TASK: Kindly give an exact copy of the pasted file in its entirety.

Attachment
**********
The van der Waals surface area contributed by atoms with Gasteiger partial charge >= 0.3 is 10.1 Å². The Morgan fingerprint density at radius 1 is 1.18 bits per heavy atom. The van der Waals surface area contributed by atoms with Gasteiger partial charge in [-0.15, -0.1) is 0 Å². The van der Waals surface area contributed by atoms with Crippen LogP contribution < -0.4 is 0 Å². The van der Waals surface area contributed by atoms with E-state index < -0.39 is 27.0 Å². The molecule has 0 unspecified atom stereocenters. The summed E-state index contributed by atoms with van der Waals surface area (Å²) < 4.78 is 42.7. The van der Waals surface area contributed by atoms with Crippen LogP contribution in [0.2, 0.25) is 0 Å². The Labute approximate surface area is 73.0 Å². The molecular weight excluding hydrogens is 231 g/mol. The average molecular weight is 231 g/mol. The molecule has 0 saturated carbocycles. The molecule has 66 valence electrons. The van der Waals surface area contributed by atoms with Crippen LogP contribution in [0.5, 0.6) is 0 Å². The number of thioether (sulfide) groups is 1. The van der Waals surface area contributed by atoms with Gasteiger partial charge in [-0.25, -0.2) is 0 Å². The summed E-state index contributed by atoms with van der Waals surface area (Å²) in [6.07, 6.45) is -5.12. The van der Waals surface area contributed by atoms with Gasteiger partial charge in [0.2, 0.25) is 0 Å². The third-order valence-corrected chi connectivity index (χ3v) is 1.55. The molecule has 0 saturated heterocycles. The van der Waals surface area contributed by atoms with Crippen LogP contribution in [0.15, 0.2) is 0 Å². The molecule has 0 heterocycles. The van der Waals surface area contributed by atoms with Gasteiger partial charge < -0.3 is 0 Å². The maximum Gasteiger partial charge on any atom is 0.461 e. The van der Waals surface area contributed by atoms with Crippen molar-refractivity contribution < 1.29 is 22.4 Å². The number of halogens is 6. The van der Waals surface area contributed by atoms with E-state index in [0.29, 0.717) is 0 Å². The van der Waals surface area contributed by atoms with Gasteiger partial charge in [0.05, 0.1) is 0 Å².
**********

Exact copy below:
The van der Waals surface area contributed by atoms with Gasteiger partial charge >= 0.3 is 10.1 Å². The Morgan fingerprint density at radius 1 is 1.18 bits per heavy atom. The van der Waals surface area contributed by atoms with Gasteiger partial charge in [-0.15, -0.1) is 0 Å². The van der Waals surface area contributed by atoms with Crippen LogP contribution < -0.4 is 0 Å². The van der Waals surface area contributed by atoms with E-state index < -0.39 is 27.0 Å². The molecule has 0 unspecified atom stereocenters. The summed E-state index contributed by atoms with van der Waals surface area (Å²) < 4.78 is 42.7. The van der Waals surface area contributed by atoms with Crippen LogP contribution in [0.2, 0.25) is 0 Å². The Labute approximate surface area is 73.0 Å². The molecular weight excluding hydrogens is 231 g/mol. The average molecular weight is 231 g/mol. The molecule has 0 saturated carbocycles. The molecule has 66 valence electrons. The van der Waals surface area contributed by atoms with Crippen LogP contribution in [0.5, 0.6) is 0 Å². The number of thioether (sulfide) groups is 1. The van der Waals surface area contributed by atoms with Gasteiger partial charge in [-0.25, -0.2) is 0 Å². The summed E-state index contributed by atoms with van der Waals surface area (Å²) in [6.07, 6.45) is -5.12. The van der Waals surface area contributed by atoms with Gasteiger partial charge in [0.2, 0.25) is 0 Å². The third-order valence-corrected chi connectivity index (χ3v) is 1.55. The molecule has 0 saturated heterocycles. The van der Waals surface area contributed by atoms with Crippen LogP contribution in [0.15, 0.2) is 0 Å². The molecule has 0 heterocycles. The van der Waals surface area contributed by atoms with Gasteiger partial charge < -0.3 is 0 Å². The maximum Gasteiger partial charge on any atom is 0.461 e. The van der Waals surface area contributed by atoms with Crippen molar-refractivity contribution < 1.29 is 22.4 Å². The number of halogens is 6. The van der Waals surface area contributed by atoms with E-state index in [0.29, 0.717) is 0 Å². The van der Waals surface area contributed by atoms with Gasteiger partial charge in [0.05, 0.1) is 0 Å².